SIXTY YEARS AFTER
its debut, the Mercedes-Benz 300 SL Gullwing remains one of the most beautiful cars ever made. Even when you paint it beige and cover its seats in shriek-inducing red and green plaid, it's gorgeous. But more importantly---at least in the annals of automotive history---the car was packed with innovative tech like a slanted inline six-cylinder engine, fuel injection, a lightweight frame, and those glorious doors.
Like with many automotive inventions, the 300 SL’s groundbreaking features were born from racing. It all started with the 1952 W 194 series 300 SL, which took first and second place at the 24 Hours of Le Mans; first, second, and third at the 24 Hours of the Nürburgring; and first in the 1,900-mile Carrerra Panamericana race.
Two factors made the SL so successful. For power, the Germans took the engine used in the 300-series sedans and limousines and stuffed it under the SL's long hood. They slanted the 3-liter inline six-cylinder 50 degrees to the left, which pushed the car’s center of gravity closer to the ground and maintained the low, sleek line of the hood. Chrysler's famous 225 Slant Six, similarly tilted setup, didn't debut until 1960.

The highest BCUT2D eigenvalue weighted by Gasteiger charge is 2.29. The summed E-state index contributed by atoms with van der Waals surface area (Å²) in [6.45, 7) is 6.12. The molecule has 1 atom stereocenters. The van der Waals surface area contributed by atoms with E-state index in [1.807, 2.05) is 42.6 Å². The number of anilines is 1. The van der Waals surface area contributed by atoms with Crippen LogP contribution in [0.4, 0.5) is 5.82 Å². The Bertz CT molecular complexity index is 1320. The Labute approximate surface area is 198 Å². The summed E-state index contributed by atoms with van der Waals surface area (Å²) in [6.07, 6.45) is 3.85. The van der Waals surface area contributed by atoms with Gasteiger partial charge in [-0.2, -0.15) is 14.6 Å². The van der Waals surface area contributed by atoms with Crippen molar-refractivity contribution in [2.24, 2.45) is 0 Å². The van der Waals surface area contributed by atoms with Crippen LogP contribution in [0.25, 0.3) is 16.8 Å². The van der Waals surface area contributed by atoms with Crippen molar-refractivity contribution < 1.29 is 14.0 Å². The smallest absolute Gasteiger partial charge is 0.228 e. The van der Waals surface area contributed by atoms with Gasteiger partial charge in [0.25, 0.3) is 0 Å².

To make each bit of horsepower more effective, Mercedes engineer Rudolf Uhlenhaut developed a frame of thin tubing that weighed just 110 pounds. That tubular framework is the reason behind the car’s iconic feature, its gullwing doors. Mercedes couldn’t cut into the frame to fit conventional doors without sacrificing stability, so it hinged the doors to swing up instead of out.